2013 (Labor Law) Bar Exam Questions: Question 5

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V

Cris filed a complaint for illegal dismissal against Baker Company. The Labor Arbiter dismissed the complaint but awarded Cris financial assistance. Only the company appealed from the Labor Arbiter’s ruling. It confined its appeal solely to the question of whether financial assistance could be awarded. The NLRC, instead of ruling solely on the appealed issue, fully reversed the Labor Arbiter’s decision; it found Baker Company liable for illegal dismissal and ordered the payment of separation pay and full backwages.

Through a petition for certiorari under Rule 65 of the Rules of Court, Baker Company challenged the validity of the NLRC ruling. It argued that the NLRC acted with grave abuse of discretion when it ruled on the illegal dismissal issue, when the only issue brought on appeal was the legal propriety of the financial assistance award.

Cris countered that under Article 218(c) of the Labor Code, the NLRC has the authority to “correct, amend, or waive any error, defect or irregularity whether in substance or in form” in the exercise of its appellate jurisdiction.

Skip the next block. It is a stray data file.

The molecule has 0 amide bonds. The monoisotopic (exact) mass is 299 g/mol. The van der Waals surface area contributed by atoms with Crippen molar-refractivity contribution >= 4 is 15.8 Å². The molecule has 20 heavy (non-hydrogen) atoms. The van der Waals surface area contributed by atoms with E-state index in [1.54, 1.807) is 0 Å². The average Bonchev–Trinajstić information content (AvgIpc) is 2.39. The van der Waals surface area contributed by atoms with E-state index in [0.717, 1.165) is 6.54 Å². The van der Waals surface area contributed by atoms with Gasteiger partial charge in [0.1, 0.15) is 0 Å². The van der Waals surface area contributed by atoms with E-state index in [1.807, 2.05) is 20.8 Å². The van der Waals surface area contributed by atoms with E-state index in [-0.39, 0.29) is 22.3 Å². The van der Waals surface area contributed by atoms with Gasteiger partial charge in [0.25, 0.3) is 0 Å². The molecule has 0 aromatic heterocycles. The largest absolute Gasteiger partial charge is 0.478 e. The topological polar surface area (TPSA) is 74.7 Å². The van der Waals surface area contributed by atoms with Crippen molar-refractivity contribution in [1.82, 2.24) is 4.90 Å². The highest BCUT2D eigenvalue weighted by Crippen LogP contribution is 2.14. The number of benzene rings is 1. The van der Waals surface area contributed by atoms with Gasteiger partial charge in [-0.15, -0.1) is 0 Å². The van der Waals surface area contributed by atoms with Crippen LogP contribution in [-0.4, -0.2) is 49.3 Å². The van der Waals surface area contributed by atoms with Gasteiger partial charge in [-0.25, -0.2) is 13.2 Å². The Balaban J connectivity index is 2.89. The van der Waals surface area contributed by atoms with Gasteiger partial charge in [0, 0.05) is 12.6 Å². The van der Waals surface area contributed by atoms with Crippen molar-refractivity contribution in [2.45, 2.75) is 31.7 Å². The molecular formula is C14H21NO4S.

Decide the case. (8%)

 

6 comments

  1. The NLRC shall, in cases of perfected appeals, limit itself to reviewing those issues which are raised on appeal.  As a consequence thereof, any other issues which were not included in the appeal shall become final and executory. luna case, 2011

  2. when i answered this question i was thinking na pang remedial siya. Kasi naalala ko yung doctrine of finality of judgement. Yun ang diniscuss ko tapos sabi ko mali decsion nila na pakialaman yung hindi pinapareview.

  3. NLRC ruling is valid. There was no grave abuse of discretion. NLRC Rules of Procedure: “… if the order or resolution will cause injustice if not rectified.” 🙂

  4. The NLRC ruling is valid.

    Although it is a well-settled rule in Remedial law that appellate courts may only consider the issues raised on appeal, technical rules, however, do not apply in labor cases.

    By express provision of the Labor Code (Art. 218 (c)), the NLRC may look into other issues of the case even if they were not raised on appeal. Therefore, the NLRC did not rule with grave abuse of discretion.

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